Our weekly look at the hottest new music apps available for you mobile device.
Billing itself as the "YouTube of radio," Mixcloud is an on-demand radio app, using a rather loose definition of "on-demand." It essentially aggregates a number of Internet radio streams, podcasts, and DJ mixes. It also lets users upload their own custom mixes, called "Cloudcasts." These stations are organized by genre, with the most popular added to a "What's Hot" section. Users can also save favorite stations, and there's both a history and search function as well. The app is live, but still in beta, and as such is free until the company decides how it wants to charge.
A video sharing app that takes advantages of the phone's videocamera. Users capture their video form the phone, and the app provides editing features and stylized effects to produce into a short clip, which users then share on Facebook, Twitter and YouTube. Artists are already on board. Panic! at the Disco, Snoop Dogg, Pete Wentz and other celebrities are using Viddy to have their fans crowdsource music videos, fan messages and so on. The app already has some 500,000 downloads in the six weeks it's been available.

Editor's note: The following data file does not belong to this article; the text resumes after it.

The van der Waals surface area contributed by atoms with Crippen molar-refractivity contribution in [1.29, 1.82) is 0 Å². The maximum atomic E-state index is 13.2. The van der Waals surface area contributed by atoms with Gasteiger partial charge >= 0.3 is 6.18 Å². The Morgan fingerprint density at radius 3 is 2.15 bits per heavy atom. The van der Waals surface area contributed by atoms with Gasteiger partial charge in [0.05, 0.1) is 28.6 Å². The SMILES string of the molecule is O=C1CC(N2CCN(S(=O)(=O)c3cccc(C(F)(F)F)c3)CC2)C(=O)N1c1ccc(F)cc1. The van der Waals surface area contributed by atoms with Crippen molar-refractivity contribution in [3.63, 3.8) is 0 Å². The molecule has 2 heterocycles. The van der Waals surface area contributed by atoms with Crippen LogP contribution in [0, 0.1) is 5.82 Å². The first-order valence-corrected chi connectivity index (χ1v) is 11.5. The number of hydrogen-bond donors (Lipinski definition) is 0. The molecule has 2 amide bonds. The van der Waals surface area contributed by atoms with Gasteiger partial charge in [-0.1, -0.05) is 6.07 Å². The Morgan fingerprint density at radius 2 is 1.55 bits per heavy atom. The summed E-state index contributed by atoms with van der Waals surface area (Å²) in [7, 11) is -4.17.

Mobile Roadie makes the list this week not for introducing a new app, but rather for eliminating an old one. The do-it-yourself app platform said it would no longer support the Blackberry app platform. It only launched support for the BlackBerry platform back in December to compliement its exiting iPhone and Android platforms. Here's why:
Our Blackberry team spent more time than expected on creating new features and getting the product up to our standards. This made Blackberry features fall perpetually behind our other products, resulting in fragmentation for our customers, and some features working on iPhone/Android, but not Blackberry. We also had a hard look at engagement of Blackberry users. We were surprised to find that while, on average, over 50% of our iPhone/Android users logged in via Facebook or Twitter and interacted with the app, less than 2% of Blackberry users bothered to log in. In other words, Blackberry users' engagement with the apps was about 1/20th of iPhone/Android.